Published February 21, 2013
Eva Zurek, assistant professor of chemistry, has received a Sloan Research Fellowship, which provides leading early-career investigators with a two-year, $50,000 award to conduct research of their choice.
The Sloan Research Fellowships aim to “stimulate fundamental research by early-career scientists and scholars of outstanding promise,” according to the Alfred P. Sloan Foundation, which disburses the awards. Fellows, who were notified of their selection on Feb. 14, were chosen by a committee of distinguished scholars.
Zurek, a theoretical chemist, is one of 126 researchers in the United States and Canada to receive the recognition this year. She is a member of UB’s recently designated New York State Center of Excellence in Materials Informatics, and her work focuses on using supercomputers to predict the structures and properties of novel materials.
Particular interests include modeling how organic molecules interact with the surfaces of metals and modeling the catalytic reactions that result in plastics production. This research could lead to such technological advances as better organic light-emitting diodes for smartphones and TV screens, and new types of plastics that possess unique and desirable properties.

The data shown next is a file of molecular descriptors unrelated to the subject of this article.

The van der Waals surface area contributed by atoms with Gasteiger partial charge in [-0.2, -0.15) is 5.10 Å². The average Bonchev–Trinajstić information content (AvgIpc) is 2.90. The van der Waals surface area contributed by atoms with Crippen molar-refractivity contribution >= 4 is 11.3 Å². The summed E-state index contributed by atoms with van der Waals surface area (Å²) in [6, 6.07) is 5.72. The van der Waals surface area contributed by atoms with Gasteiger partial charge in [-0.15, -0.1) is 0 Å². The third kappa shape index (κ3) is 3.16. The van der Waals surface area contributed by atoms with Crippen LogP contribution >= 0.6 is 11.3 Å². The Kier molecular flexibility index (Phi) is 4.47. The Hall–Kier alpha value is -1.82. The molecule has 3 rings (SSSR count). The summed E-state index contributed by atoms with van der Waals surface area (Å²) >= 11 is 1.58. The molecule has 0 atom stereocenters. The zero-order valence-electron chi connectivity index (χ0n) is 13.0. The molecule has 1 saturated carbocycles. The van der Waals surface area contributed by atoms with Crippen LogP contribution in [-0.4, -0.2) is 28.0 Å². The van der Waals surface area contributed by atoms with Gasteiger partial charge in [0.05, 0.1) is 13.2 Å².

Zurek’s research group also has written an algorithm called XtalOpt that enables users to predict the crystal structures of materials. The team is using this algorithm to predict hydrogen-rich compounds that may be superconducting metals under pressure.
“Dr. Zurek’s award recognizes the strength of her research program and the great potential that other scholars see in her work,” says Alexander N. Cartwright, vice president for research and economic development. “Having joined UB in 2009, Dr. Zurek exemplifies the energy and research excellence that our newest faculty members are bringing to the university.”
Michael R. Detty, professor and chair of the Department of Chemistry, called Zurek “an emerging leader in our department—not only scientifically, but in all aspects of the academic endeavor. Her research in computational materials prediction is destined to have high impact in materials research in areas including superconductivity, catalysis, energy and molecular self-assembly.”
Prior to joining the UB faculty, Zurek conducted postdoctoral research at Cornell University and the Max Planck Institute for Solid State Research. She holds a PhD from the University of Stuttgart in Germany and a BS and MS from the University of Calgary in Canada.
The computers used by the Zurek research group are stored and maintained at , the Center for Computational Research, UB’s state-of-the-art supercomputing facility.